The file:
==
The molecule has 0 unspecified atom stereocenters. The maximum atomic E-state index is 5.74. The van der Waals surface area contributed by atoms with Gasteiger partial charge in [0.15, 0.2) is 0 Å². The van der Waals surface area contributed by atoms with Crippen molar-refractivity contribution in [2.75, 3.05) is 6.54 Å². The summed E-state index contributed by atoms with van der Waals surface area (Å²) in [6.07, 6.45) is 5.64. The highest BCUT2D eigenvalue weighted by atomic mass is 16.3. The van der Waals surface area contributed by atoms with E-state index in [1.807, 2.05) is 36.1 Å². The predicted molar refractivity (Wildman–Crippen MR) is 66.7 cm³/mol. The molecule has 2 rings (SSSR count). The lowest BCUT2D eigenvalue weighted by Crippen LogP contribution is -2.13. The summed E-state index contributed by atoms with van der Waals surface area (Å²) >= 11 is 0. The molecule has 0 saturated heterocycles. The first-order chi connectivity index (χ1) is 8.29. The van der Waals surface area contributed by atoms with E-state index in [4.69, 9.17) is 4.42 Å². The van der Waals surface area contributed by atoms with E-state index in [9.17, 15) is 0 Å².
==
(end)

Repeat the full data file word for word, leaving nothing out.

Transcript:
The molecule has 0 unspecified atom stereocenters. The maximum atomic E-state index is 5.74. The van der Waals surface area contributed by atoms with Gasteiger partial charge in [0.15, 0.2) is 0 Å². The van der Waals surface area contributed by atoms with Crippen molar-refractivity contribution in [2.75, 3.05) is 6.54 Å². The summed E-state index contributed by atoms with van der Waals surface area (Å²) in [6.07, 6.45) is 5.64. The highest BCUT2D eigenvalue weighted by atomic mass is 16.3. The van der Waals surface area contributed by atoms with E-state index in [1.807, 2.05) is 36.1 Å². The predicted molar refractivity (Wildman–Crippen MR) is 66.7 cm³/mol. The molecule has 2 rings (SSSR count). The lowest BCUT2D eigenvalue weighted by Crippen LogP contribution is -2.13. The summed E-state index contributed by atoms with van der Waals surface area (Å²) >= 11 is 0. The molecule has 0 saturated heterocycles. The first-order chi connectivity index (χ1) is 8.29. The van der Waals surface area contributed by atoms with E-state index in [4.69, 9.17) is 4.42 Å². The van der Waals surface area contributed by atoms with E-state index in [9.17, 15) is 0 Å².